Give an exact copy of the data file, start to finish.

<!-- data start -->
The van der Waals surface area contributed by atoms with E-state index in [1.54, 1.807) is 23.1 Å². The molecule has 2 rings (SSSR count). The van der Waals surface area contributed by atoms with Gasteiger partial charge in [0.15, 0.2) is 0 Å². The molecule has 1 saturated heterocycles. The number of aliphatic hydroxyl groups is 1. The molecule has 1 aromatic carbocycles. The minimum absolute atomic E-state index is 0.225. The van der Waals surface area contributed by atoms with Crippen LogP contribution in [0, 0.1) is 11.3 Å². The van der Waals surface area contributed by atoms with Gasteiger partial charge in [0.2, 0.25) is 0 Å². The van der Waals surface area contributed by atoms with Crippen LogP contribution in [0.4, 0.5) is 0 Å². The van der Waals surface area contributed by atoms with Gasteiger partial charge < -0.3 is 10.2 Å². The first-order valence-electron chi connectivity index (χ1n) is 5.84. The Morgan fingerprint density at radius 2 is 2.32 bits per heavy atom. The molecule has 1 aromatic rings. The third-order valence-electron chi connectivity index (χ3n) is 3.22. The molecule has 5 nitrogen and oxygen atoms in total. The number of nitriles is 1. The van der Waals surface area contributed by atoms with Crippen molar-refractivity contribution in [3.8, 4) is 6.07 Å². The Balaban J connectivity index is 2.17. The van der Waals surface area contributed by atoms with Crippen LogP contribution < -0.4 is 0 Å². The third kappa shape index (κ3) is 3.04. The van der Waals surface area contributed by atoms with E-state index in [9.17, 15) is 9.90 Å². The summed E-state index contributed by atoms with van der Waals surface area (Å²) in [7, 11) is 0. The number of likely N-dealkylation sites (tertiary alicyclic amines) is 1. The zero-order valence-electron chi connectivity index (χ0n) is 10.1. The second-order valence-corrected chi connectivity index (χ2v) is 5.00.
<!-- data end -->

The van der Waals surface area contributed by atoms with E-state index in [1.54, 1.807) is 23.1 Å². The molecule has 2 rings (SSSR count). The van der Waals surface area contributed by atoms with Gasteiger partial charge in [0.15, 0.2) is 0 Å². The molecule has 1 saturated heterocycles. The number of aliphatic hydroxyl groups is 1. The molecule has 1 aromatic carbocycles. The minimum absolute atomic E-state index is 0.225. The van der Waals surface area contributed by atoms with Crippen LogP contribution in [0, 0.1) is 11.3 Å². The van der Waals surface area contributed by atoms with Gasteiger partial charge in [0.2, 0.25) is 0 Å². The van der Waals surface area contributed by atoms with Crippen LogP contribution in [0.4, 0.5) is 0 Å². The van der Waals surface area contributed by atoms with Gasteiger partial charge < -0.3 is 10.2 Å². The first-order valence-electron chi connectivity index (χ1n) is 5.84. The Morgan fingerprint density at radius 2 is 2.32 bits per heavy atom. The molecule has 1 aromatic rings. The third-order valence-electron chi connectivity index (χ3n) is 3.22. The molecule has 5 nitrogen and oxygen atoms in total. The number of nitriles is 1. The van der Waals surface area contributed by atoms with Crippen molar-refractivity contribution in [3.8, 4) is 6.07 Å². The Balaban J connectivity index is 2.17. The van der Waals surface area contributed by atoms with Crippen LogP contribution < -0.4 is 0 Å². The third kappa shape index (κ3) is 3.04. The van der Waals surface area contributed by atoms with E-state index in [9.17, 15) is 9.90 Å². The summed E-state index contributed by atoms with van der Waals surface area (Å²) in [7, 11) is 0. The number of likely N-dealkylation sites (tertiary alicyclic amines) is 1. The zero-order valence-electron chi connectivity index (χ0n) is 10.1. The second-order valence-corrected chi connectivity index (χ2v) is 5.00.